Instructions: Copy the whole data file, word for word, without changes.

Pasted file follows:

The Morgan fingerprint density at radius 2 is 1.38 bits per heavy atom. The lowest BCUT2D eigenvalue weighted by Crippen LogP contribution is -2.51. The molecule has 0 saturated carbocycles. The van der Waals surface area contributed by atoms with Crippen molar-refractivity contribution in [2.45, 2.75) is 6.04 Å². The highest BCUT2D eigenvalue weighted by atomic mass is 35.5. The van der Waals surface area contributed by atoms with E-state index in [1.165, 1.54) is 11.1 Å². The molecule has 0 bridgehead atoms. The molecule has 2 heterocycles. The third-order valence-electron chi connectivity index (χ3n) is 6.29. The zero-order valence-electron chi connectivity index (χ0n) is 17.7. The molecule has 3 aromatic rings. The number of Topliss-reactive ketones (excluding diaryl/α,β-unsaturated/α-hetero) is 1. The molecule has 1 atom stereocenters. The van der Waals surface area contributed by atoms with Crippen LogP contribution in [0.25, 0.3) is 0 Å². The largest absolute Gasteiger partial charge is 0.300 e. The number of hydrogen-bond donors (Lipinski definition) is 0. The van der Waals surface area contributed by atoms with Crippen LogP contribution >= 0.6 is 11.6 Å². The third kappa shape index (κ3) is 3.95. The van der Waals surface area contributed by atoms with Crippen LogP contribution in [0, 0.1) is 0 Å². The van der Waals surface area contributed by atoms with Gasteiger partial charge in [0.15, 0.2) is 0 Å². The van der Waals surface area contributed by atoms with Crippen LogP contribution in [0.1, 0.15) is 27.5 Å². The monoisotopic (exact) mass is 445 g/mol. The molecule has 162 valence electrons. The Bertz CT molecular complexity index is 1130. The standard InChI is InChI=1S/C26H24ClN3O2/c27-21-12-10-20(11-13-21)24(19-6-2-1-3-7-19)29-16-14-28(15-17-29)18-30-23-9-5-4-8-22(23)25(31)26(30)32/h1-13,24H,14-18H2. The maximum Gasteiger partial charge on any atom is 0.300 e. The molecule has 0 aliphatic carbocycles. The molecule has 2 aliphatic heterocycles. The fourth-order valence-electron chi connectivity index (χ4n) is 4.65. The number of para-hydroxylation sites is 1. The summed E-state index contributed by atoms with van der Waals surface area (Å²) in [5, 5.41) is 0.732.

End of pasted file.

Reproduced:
The Morgan fingerprint density at radius 2 is 1.38 bits per heavy atom. The lowest BCUT2D eigenvalue weighted by Crippen LogP contribution is -2.51. The molecule has 0 saturated carbocycles. The van der Waals surface area contributed by atoms with Crippen molar-refractivity contribution in [2.45, 2.75) is 6.04 Å². The highest BCUT2D eigenvalue weighted by atomic mass is 35.5. The van der Waals surface area contributed by atoms with E-state index in [1.165, 1.54) is 11.1 Å². The molecule has 0 bridgehead atoms. The molecule has 2 heterocycles. The third-order valence-electron chi connectivity index (χ3n) is 6.29. The zero-order valence-electron chi connectivity index (χ0n) is 17.7. The molecule has 3 aromatic rings. The number of Topliss-reactive ketones (excluding diaryl/α,β-unsaturated/α-hetero) is 1. The molecule has 1 atom stereocenters. The van der Waals surface area contributed by atoms with Crippen LogP contribution in [0.25, 0.3) is 0 Å². The largest absolute Gasteiger partial charge is 0.300 e. The number of hydrogen-bond donors (Lipinski definition) is 0. The van der Waals surface area contributed by atoms with Crippen LogP contribution >= 0.6 is 11.6 Å². The third kappa shape index (κ3) is 3.95. The van der Waals surface area contributed by atoms with Crippen LogP contribution in [0, 0.1) is 0 Å². The van der Waals surface area contributed by atoms with Gasteiger partial charge in [0.15, 0.2) is 0 Å². The van der Waals surface area contributed by atoms with Crippen LogP contribution in [0.1, 0.15) is 27.5 Å². The monoisotopic (exact) mass is 445 g/mol. The molecule has 162 valence electrons. The Bertz CT molecular complexity index is 1130. The standard InChI is InChI=1S/C26H24ClN3O2/c27-21-12-10-20(11-13-21)24(19-6-2-1-3-7-19)29-16-14-28(15-17-29)18-30-23-9-5-4-8-22(23)25(31)26(30)32/h1-13,24H,14-18H2. The maximum Gasteiger partial charge on any atom is 0.300 e. The molecule has 0 aliphatic carbocycles. The molecule has 2 aliphatic heterocycles. The fourth-order valence-electron chi connectivity index (χ4n) is 4.65. The number of para-hydroxylation sites is 1. The summed E-state index contributed by atoms with van der Waals surface area (Å²) in [5, 5.41) is 0.732.